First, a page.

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American Anomalies

Posted by heyrandy on October 7, 2010

American Conspiracies, Jesse Ventura with Dick Russell, 228 pgs., end notes, bibliography.

Beginning with the assassination of Lincoln and going through the 2008 Presidential election, Ventura and his co-author examine 14 different events in American history. Listing many oddities, anomalies, and investigate blunders and short comings, the authors try to interest the reader in a more skeptical approach to history. Ventura does not trust the official explanation of anything. If he did there would be no book. There is not much of a book anyway.

Each chapter begins with short synopses ¬†of what happened, the official story, and Ventura “take.” Ventura is right to question the official line. The government has too often moved into cover-up mode when wrong doing is exposed for anyone to blithely accept the official version. Truth tends to leak out. Sometimes truth is forcibly expelled. But is there really as much to this as the author claims?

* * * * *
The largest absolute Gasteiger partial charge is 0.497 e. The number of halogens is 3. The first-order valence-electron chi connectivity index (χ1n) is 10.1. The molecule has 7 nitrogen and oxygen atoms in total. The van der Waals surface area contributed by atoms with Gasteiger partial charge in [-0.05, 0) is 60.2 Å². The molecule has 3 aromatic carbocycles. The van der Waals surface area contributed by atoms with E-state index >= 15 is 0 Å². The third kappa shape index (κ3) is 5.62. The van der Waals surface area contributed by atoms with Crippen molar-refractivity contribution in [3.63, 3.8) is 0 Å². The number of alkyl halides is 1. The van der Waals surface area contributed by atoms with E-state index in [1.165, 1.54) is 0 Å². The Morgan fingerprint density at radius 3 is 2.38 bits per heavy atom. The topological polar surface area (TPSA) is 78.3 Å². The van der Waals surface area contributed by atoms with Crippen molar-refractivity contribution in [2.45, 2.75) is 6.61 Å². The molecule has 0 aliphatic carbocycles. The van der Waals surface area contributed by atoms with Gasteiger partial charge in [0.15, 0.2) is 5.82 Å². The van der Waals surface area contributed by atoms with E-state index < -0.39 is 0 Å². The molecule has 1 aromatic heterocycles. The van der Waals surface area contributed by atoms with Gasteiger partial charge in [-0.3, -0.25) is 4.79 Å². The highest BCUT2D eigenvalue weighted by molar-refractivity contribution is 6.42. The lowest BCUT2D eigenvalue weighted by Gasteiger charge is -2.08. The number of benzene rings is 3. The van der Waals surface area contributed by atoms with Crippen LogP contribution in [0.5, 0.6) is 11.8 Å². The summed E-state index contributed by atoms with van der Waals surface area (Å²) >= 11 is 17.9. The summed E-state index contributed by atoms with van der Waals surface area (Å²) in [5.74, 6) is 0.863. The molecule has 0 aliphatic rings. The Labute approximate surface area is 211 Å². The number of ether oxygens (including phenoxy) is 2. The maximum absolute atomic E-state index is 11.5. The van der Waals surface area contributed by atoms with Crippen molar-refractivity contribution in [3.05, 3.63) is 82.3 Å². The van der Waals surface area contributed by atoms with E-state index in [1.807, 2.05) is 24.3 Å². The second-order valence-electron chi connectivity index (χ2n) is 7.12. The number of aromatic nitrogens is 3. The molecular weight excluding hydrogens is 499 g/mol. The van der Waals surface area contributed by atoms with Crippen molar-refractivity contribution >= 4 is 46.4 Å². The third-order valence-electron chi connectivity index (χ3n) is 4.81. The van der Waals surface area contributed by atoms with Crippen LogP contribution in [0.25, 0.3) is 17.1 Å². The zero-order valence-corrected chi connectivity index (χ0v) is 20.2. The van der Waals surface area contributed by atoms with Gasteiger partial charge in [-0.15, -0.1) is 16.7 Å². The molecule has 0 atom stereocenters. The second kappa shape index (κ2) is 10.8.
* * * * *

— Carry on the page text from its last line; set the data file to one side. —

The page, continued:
I am not convinced. There is always much to learn about events, but not everything is a nefarious plot to seize power. Ventura does not distinguish between the bureaucratic incompetence that pervades government and the truly perfidious cabal that runs large sections of the world. A bureaucrat’s favorite weapon is not the bullet but the delay. Bureaucracies simply out wait any reformer. It always works.

The writing in the book is often leaden. It is as if Ventura, the former commando turned professional wrestler turned state governor and now TV host and author, wrote it by himself. The book was not a joy to read.

The research is also questionable. He says Che Guevara is one of his “heroes.” Castro’s Minister of Justice (i.e., Chief Executioner) is no one worthy of admiration. Do your homework, Jesse. Che was nothing but a cowardly murderer. He surrendered without a fight even though he was carrying a loaded rifle.

If you are interested in any of the events Ventura covers, you may find a couple of questions to pursue with your own research, but the overall effect of this book is disappointing.




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